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Years before Black Swan, writer/director Darren Aronofsky exploded across the film universe with his surprisingly low-budget motion picture, Pi. The film is a violently pensive study of the fine line between madness and genius, as well as a warning of the consequences of disregarding human boundaries. Filled to with thoughtful metaphors, extraordinary cinematography, recurring themes, and phenomenal acting, Pi is a chillingly creative success to both the film industry as well as the world of philosophy.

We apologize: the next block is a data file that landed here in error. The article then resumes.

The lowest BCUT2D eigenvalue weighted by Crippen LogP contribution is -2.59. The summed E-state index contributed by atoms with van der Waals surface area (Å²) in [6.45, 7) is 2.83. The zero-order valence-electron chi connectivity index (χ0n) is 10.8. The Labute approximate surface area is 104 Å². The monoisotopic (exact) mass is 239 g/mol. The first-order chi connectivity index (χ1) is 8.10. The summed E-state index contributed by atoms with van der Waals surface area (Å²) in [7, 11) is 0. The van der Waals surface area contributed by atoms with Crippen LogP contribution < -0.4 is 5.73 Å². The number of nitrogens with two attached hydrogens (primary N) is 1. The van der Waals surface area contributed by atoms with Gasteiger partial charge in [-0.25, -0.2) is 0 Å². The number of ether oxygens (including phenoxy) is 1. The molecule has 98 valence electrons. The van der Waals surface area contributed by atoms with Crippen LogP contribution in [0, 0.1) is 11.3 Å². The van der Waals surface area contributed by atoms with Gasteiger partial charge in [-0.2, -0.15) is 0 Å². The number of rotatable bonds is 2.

A surreal exploration into the brilliantly unhinged mind of math genius Max Cohen, Pi follows Max as he falls victim to an incurable obsession with finding the numerical pattern – or true answer – to the otherwise chaotic universe. Believing that this 216-digit pattern exists in all aspects of the world – in the stock market, in the numerical translation of the Torah, and in the irrational number pi – Max spirals into a deprecating insanity. He becomes utterly obsessed with the thought of understanding life and consequently becomes consumed by this pursuit of the unknowable.